Your Future Laptop Will Be Powered By A Black Hole

In a 2000 paper, Dr. Seth Lloyd examined the computational capacity of the ultimate physically possible computer weighing one kilogram and occupying one liter of space. There’s only one problem, this ultimate laptop is going to have to contain a small black hole.

His approach is based on viewing the universe itself as a vast quantum computer. He states that “A computer made up of all the energy in the entire known universe (that is, within the visible ‘horizon’ of 42 billion light-years) can store about 1092 bits of information and can perform 10105 computations/second”

And Lloyd demonstrates that by applying quantum mechanics, he can calculate a simple answer to the question of how fast information can be processed using a given amount of energy matter and space, specifically about the size of a small laptop weighing one kilogram and occupying one liter of space.


According to Lloyd’s calculations, the ultimate black hole laptop is capable of 1051 operations per second and can store around 1031 bits. Current laptops deliver on the order of 1010  operations per second and store about 1010 bits.

Lloyd states, “Conventional laptops operate much more slowly than the ultimate laptop. There are two reasons for this inefficiency. First, most of the energy is locked up in the mass of the particles of which the computer is constructed, leaving only an infinitesimal fraction for performing logic. Second, a conventional computer employs many degrees of freedom (billions and billions of electrons) for registering a single bit. ”

Making a micro black hole might seem problematic but Lloyd and others believe it can be done although how one would sustain it, contain it, and program it remain speculative. For one thing these tiny black holes might tend to evaporate. But don’t worry, they won’t destroy the universe.

Using a black hole computer isn’t exactly like using the machine you are used to. With a black home computer, computations are performed by properly preparing the material that falls into the hole, and Lloyd states that it is possible to get this system to perform any desired computation.

“At the greater extremes of a black hole computer, we assumed that whatever theory (string theory, M theory?) turns out to be the correct theory of quantum matter and gravity, it is possible to prepare initial states of such systems that causes their natural time evolution to carry out a computation.”

However, Lloyd then asks “What assurance do we have that such preparations exist, even in principle?”

He goes on to argue it can be done and to list known physical systems that can be shown to be computationally universal, that is, they can programmed to perform arbitrary digital computations. Although computational universality might at first seem to be a stringent requirement, there are a wide variety of known physical systems including nearest neighbor Ising models, quantum electrodynamics, and conformal field theories which are known to be computationally universal.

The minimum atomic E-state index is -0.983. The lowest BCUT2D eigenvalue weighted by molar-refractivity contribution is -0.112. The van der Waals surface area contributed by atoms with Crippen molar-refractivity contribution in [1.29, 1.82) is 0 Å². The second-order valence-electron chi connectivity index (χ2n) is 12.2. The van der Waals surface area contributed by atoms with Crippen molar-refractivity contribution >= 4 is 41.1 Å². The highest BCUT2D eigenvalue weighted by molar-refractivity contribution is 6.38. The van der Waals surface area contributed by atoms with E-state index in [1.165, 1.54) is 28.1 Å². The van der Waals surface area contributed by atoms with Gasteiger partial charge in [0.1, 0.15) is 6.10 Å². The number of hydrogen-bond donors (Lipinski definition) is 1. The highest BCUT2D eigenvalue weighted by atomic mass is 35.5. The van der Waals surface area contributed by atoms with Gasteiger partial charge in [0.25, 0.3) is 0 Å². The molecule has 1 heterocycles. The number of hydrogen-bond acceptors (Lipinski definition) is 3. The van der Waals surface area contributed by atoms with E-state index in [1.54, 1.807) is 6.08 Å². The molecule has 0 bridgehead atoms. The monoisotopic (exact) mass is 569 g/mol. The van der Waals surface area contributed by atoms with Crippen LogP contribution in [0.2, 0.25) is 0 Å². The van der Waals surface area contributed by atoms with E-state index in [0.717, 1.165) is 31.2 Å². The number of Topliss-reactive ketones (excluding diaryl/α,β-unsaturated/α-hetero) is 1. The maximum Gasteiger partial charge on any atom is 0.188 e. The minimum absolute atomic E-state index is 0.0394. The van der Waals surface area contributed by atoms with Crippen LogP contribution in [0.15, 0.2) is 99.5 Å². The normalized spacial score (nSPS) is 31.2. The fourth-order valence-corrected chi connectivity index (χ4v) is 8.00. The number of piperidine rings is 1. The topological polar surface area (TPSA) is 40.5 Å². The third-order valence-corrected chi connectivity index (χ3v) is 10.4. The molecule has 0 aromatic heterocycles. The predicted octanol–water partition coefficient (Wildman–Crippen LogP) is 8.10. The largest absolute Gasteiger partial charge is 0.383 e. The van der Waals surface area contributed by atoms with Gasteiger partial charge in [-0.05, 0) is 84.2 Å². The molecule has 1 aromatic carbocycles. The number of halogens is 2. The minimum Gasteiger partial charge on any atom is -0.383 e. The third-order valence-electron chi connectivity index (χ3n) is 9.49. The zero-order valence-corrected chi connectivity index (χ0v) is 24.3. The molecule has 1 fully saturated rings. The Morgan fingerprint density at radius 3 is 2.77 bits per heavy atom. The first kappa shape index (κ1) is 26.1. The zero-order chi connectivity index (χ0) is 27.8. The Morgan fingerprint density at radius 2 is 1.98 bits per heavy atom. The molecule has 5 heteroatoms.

“Even though the ultimate physical limit to how much information can be stored in a kilogram of matter in a liter volume is unlikely to be attained, it may nonetheless be possible to get a fair way along the road to such bit densities. In other words, the ultimate limits to memory space may prove easier to approach than the ultimate limits to speed. Following Moore’s law, the density of bits in a computer has gone down from approximately one per cm2 fifty years ago to one per µmtoday, an improvement of a factor of 108 . It is not inconceivable that a similar improvement is possible over the course of the next fifty years. In particular, there is no physical reason why it should not be possible to store one bit of information per atom.”

Conventionally, in familiar three-dimensional gravity, the minimum energy of a microscopic black hole is 1019 GeV, which would have to be condensed into a region on the order of the Planck length. However recent research suggests that micro black holes might be formed with much lower energies. But no one really knows if it is possible to create, sustain, and confine micro black holes long enough to use them.

Recent experiments with a table top colliders demonstrate that relatively small systems can produce the needed energy levels. Physicists at The University of Texas at Austin have built a table top particle accelerator that can generate energies and speeds previously reached only at facilities that are hundreds of meters long.

“We have accelerated about half a billion electrons to 2 gigaelectronvolts over a distance of about 1 inch,” said Mike Downer, professor of physics in the College of Natural Sciences. “Until now that degree of energy and focus has required a conventional accelerator that stretches more than the length of two football fields. It’s a downsizing of a factor of approximately 10,000.”

Downer said that now that he and his team have demonstrated the workability of the 2 GeV accelerator, it should be only a matter of time until 10 GeV accelerators are built.

While table top accelerators aren’t small enough to fit in a laptop, and they don’t yet come close to the needed energy levels to create micro black holes,  it isn’t too much of a stretch to imagine a device like this that could create a microscopic black hole for use as a computational resource.

Perhaps eventually your future black hole laptop will even tap into the gigantic galactic black hole computer at the center of our galaxy.


Faux Apple concept art from